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Department: Editor's Memo

Nurses are everywhere around the globe

Editor(s): Newland, Jamesetta A. PhD, FNP-BC, FAANP, DPNAP, FAAN

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The Nurse Practitioner: May 2022 - Volume 47 - Issue 5 - p 9
doi: 10.1097/01.NPR.0000827048.70857.ec
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The theme for 2022 International Nurses Day on May 12 is Nurses: A Voice to Lead – Invest in nursing and respect rights to secure global health. The COVID-19 pandemic catapulted nurses to a heightened visibility as the foundation of every healthcare workforce. What healthcare system is able to function effectually without nurses? The World Health Organization (WHO) has traditionally been a strong advocate for recognizing the value and power of nurses in determining the health of individuals, families, and communities and thus collectively, of global populations. The International Council of Nurses makes a statement by placing the phrase “global health” in this year's theme. Why is this significant? One of the most important healthcare professionals you will find in every corner of the globe is a worker known as a nurse.

Defining global health

A 2009 Lancet article is often cited for defining global health.1 Koplan and colleagues compare the mutual components of public health, international health, and global health–geographic reach, level of cooperation, individuals or populations, access to health, and range of disciplines. The terms public, international, and global in relation to healthcare delivery are not interchangeable. The authors state, “...global health is an area for study, research, and practice that places a priority on improving health and achieving equity in health for all people worldwide. Global health emphasizes transnational health issues, determinants, and solutions; involves many disciplines within and beyond the health sciences and promotes interdisciplinary collaboration; and is a synthesis of population-based prevention with individual-level clinical care.”1 Global health transcends borders and seeks health equity for all people. A measles outbreak in a community is an example of a public health issue; fighting malnutrition in low-resource countries is an international health issue; and the COVID-19 pandemic is a global health issue. Multiple disciplines have been working together to promote prevention, combat infection and transmission, and develop treatments. The world, as we know it, becomes smaller every day, and global health issues likewise will emerge more frequently.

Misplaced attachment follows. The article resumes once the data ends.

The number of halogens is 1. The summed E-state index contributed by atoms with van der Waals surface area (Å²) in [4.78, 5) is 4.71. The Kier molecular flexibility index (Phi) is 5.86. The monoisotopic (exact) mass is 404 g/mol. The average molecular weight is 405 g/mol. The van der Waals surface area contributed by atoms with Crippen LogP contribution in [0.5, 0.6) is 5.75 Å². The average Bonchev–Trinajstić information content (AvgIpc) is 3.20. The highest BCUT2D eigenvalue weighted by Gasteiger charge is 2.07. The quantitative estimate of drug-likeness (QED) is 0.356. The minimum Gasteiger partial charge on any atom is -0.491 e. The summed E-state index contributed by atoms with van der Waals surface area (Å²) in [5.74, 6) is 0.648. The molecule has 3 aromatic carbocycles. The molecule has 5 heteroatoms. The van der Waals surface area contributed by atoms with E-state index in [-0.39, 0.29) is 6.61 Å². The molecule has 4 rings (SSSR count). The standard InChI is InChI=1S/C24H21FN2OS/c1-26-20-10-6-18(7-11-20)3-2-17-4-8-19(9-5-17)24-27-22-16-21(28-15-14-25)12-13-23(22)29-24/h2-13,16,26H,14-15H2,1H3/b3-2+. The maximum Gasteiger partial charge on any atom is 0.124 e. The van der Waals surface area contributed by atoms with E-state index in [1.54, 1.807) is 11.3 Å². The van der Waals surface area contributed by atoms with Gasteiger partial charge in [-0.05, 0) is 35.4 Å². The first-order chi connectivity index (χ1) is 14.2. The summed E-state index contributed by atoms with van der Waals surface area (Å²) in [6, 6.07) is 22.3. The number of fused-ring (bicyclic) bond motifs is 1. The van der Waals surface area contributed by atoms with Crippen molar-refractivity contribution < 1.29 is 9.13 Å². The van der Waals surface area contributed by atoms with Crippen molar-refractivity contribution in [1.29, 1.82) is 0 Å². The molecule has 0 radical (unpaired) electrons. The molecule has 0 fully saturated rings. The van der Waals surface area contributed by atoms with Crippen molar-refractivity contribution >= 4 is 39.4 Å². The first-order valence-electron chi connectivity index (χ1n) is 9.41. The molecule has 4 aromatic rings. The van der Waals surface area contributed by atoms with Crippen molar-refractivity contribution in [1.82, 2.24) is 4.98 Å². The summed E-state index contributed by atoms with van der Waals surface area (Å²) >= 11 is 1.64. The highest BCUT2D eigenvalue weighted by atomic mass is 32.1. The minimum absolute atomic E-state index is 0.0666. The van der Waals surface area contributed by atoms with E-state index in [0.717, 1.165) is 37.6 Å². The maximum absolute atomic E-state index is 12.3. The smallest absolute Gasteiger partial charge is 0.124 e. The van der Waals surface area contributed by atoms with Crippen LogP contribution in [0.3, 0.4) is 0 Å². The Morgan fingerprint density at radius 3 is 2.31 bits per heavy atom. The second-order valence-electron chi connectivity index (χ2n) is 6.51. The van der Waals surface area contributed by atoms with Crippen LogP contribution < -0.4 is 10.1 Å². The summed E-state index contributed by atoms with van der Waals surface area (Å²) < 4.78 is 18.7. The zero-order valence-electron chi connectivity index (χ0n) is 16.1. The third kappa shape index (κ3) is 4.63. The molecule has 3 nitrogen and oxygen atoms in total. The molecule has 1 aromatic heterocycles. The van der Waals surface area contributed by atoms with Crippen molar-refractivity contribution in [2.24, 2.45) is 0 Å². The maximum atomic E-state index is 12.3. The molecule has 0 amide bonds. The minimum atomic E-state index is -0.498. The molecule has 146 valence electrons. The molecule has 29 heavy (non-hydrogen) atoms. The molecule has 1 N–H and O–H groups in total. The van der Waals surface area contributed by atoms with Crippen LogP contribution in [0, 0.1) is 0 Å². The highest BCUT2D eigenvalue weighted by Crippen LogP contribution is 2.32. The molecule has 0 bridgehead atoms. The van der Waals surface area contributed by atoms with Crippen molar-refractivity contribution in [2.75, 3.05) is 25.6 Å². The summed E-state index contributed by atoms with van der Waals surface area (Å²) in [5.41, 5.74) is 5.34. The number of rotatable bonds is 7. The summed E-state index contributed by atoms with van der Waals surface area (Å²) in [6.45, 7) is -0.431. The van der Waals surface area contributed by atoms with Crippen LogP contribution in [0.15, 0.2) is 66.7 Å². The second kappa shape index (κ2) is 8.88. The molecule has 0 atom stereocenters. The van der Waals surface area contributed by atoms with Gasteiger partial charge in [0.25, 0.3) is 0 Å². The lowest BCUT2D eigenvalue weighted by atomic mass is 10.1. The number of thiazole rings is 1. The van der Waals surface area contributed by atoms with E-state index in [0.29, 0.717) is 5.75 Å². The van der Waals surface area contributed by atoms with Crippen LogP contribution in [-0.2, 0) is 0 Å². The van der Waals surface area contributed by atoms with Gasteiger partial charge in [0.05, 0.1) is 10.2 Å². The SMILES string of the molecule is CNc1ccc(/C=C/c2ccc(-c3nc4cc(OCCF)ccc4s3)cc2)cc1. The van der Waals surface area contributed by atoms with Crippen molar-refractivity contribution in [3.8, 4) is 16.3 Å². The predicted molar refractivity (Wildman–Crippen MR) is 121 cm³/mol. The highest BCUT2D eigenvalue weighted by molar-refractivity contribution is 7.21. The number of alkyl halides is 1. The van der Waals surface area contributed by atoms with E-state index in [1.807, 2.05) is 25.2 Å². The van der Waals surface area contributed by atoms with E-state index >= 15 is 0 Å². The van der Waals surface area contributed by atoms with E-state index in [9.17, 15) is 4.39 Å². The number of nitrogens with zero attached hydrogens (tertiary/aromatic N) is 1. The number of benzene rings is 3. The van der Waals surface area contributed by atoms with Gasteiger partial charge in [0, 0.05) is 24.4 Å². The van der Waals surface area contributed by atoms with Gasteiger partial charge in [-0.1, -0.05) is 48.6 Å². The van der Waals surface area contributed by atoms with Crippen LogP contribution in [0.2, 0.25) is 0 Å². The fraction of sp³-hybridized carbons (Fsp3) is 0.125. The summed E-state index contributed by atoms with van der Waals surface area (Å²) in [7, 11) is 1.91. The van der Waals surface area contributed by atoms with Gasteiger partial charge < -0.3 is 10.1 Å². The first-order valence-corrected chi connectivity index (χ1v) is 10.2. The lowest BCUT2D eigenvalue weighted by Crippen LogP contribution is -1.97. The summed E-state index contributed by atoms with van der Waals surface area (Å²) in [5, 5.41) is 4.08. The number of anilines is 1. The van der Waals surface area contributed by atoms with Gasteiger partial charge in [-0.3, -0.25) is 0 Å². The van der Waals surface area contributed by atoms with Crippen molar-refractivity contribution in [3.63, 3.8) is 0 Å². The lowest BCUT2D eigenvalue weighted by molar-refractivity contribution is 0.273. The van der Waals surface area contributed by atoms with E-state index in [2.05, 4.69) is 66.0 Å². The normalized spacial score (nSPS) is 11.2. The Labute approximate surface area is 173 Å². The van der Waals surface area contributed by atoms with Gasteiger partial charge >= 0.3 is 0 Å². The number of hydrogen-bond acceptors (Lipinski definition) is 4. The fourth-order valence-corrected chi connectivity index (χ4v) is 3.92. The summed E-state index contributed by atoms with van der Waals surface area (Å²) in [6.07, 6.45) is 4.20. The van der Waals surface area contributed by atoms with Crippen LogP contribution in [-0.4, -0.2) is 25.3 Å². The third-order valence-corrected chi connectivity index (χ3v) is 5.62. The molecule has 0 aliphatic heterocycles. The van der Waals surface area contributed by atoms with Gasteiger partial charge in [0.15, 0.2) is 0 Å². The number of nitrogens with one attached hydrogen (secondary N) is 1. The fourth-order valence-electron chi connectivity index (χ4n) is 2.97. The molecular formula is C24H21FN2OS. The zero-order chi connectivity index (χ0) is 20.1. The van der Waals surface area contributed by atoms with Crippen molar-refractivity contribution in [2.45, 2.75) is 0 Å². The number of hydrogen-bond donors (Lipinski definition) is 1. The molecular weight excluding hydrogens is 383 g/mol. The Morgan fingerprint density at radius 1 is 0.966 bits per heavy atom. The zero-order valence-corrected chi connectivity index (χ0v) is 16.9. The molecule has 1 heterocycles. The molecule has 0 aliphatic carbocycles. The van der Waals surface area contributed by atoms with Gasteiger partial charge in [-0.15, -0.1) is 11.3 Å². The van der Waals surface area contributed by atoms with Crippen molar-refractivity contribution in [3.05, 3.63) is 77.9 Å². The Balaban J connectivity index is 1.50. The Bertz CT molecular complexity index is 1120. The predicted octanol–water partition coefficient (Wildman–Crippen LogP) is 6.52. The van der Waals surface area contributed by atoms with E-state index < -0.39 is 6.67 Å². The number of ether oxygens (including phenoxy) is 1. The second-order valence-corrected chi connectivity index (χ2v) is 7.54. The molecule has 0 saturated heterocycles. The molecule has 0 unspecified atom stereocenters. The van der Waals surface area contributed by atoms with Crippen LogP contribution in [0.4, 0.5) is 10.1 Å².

Nursing competency

Disaster/emergency education and training and preparation to address global health are now part of many nursing curriculums. In the American Nurses Association Code of Ethics for Nurses with Interpretive Statements, US nurses, as part of social justice in nursing and health policy, are responsible for demonstrating solidarity and a collective voice around the globe to address global health.2 NP students are further expected to master competencies in global issues within the broader health policy [advocacy] category. Global issues include infections, disasters, terrorism, travel, immigration, and access to healthcare.3 Providing experiences in global health for any level of student may present challenges, but creativity and openness will help faculty support students in meeting identified competencies.

Nursing empowerment

The recent crisis in Ukraine reminds the world that access to healthcare is not expendable during an emergency. The picture of hospital nurses in underground corridors in Kyiv attending to tiny neonates connected to oxygen apparatuses will forever be branded in my memory. Adversities reinforce the necessity for access to healthcare to maintain health and life. Whether the need is classified as a public, international, or global health issue, there is human suffering, and you will find nurses there.

Happy Nurses Week!

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Jamesetta A. Newland, PhD, FNP-BC, FAANP, DPNAP, FAAN
Editor-in-Chief [email protected]

REFERENCES

1. Koplan JP, Christopher Bond T, Merson MH, et al. Towards a common definition of global health [Viewpoint]. Lancet. 2009;373(9679):1993–1995.
2. American Nurses Association. Code of Ethics for Nurses with Interpretive Statements. American Nurses Association; 2015.
3. National Organization of Nurse Practitioner Faculties. NONPF Nurse Practitioner Competencies Content. National Organization of Nurse Practitioner Faculties; 2017.
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